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Assessment of plausible changes in Climatic Impact-Drivers relevant for the viticulture sector: a storyline approach with a climate service perspective

Mindlin, J., Vera, C.S., Shepherd, T. G. ORCID:, Doblas-Reyes, F.J., Gonzalez-Reviriego, N., Osman, M. and Terrado, M. (2024) Assessment of plausible changes in Climatic Impact-Drivers relevant for the viticulture sector: a storyline approach with a climate service perspective. Climate Services, 34. 100480. ISSN 2405-8807

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To link to this item DOI: 10.1016/j.cliser.2024.100480


Under the pressing warming of climate, interpretable and useful-for-adaptation information has become a need in society and has promoted rapid methodological advances in climate science. One such advance is the development of the dynamical-storyline approach, with which the spread in multi-model scenario projections can be represented as a set of physically plausible scenarios (storylines) defined by (a) a global warming level and (b) changes in large-scale dynamical conditions that arise from climate forcing. Moreover, if changes in regional climate are assessed in such a way that they can clearly inform societal systems or management of natural ecosystems, they can potentially aid decision-making in a practical manner. Such is the aim of the climatic impact-driver (CID) framework, proposed in the Sixth Assessment Report (AR6) from the Intergovernmental Panel on Climate Change. Here, we combine the dynamical storyline approach with the CID framework and apply them to climate services. We focus on CIDs associated with the viticulture sector and the region of the South American Andes, where currently both Argentina and Chile produce wine. We explain the benefits of this approach from a communication and adaptation perspective. In particular, we found that the CIDs related to seasonally aggregated temperatures are mainly dependent on the global warming level although in some regions they can also be sensitive to changes in dynamical conditions. Meanwhile, CIDs related to extreme temperature values and precipitation depend strongly on the dynamical response. We show how adaptation to climate-related compound risks can be informed by a storyline approach, given that they can address compound uncertainty in changes in multiple locations and seasons.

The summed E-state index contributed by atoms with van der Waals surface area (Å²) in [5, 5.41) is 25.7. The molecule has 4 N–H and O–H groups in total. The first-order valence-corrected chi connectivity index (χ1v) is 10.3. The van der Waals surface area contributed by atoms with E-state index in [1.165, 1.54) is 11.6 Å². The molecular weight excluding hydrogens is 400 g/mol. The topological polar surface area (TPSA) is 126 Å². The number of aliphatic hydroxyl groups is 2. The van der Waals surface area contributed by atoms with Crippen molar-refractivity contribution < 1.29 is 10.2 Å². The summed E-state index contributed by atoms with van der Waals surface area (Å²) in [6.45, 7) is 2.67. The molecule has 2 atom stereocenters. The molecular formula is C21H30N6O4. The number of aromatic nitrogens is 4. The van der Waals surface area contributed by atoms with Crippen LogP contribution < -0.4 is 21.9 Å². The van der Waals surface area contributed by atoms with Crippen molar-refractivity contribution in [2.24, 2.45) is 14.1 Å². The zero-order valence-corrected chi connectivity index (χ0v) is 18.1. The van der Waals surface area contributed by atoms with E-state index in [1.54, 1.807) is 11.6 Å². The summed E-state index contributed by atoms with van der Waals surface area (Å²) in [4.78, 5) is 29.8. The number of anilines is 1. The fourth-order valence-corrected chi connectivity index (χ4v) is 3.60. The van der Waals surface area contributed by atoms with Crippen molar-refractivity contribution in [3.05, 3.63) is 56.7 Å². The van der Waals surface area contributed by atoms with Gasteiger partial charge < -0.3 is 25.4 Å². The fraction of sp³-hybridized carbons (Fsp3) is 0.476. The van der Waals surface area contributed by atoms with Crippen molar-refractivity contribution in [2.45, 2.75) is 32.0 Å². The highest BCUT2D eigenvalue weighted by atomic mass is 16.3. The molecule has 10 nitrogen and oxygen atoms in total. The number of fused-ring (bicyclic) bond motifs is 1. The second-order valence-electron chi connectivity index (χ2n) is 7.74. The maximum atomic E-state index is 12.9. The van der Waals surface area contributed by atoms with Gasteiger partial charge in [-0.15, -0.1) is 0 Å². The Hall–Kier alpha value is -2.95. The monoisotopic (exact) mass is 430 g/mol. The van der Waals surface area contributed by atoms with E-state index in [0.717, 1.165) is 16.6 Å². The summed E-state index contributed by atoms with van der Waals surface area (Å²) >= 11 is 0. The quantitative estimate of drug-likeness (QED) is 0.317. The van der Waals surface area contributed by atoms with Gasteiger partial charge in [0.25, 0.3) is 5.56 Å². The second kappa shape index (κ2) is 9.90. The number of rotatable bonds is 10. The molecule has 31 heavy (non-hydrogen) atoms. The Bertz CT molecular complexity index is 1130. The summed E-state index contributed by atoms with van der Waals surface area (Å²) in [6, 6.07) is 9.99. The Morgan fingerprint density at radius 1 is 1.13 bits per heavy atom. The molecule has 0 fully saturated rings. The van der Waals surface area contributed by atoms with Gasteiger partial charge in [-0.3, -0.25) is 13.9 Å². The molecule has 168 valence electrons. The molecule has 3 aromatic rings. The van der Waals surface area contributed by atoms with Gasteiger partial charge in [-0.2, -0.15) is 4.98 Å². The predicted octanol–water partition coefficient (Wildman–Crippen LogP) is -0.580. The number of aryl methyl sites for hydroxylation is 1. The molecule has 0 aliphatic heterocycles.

Item Type:Article
Divisions:Science > School of Mathematical, Physical and Computational Sciences > Department of Meteorology
ID Code:116336


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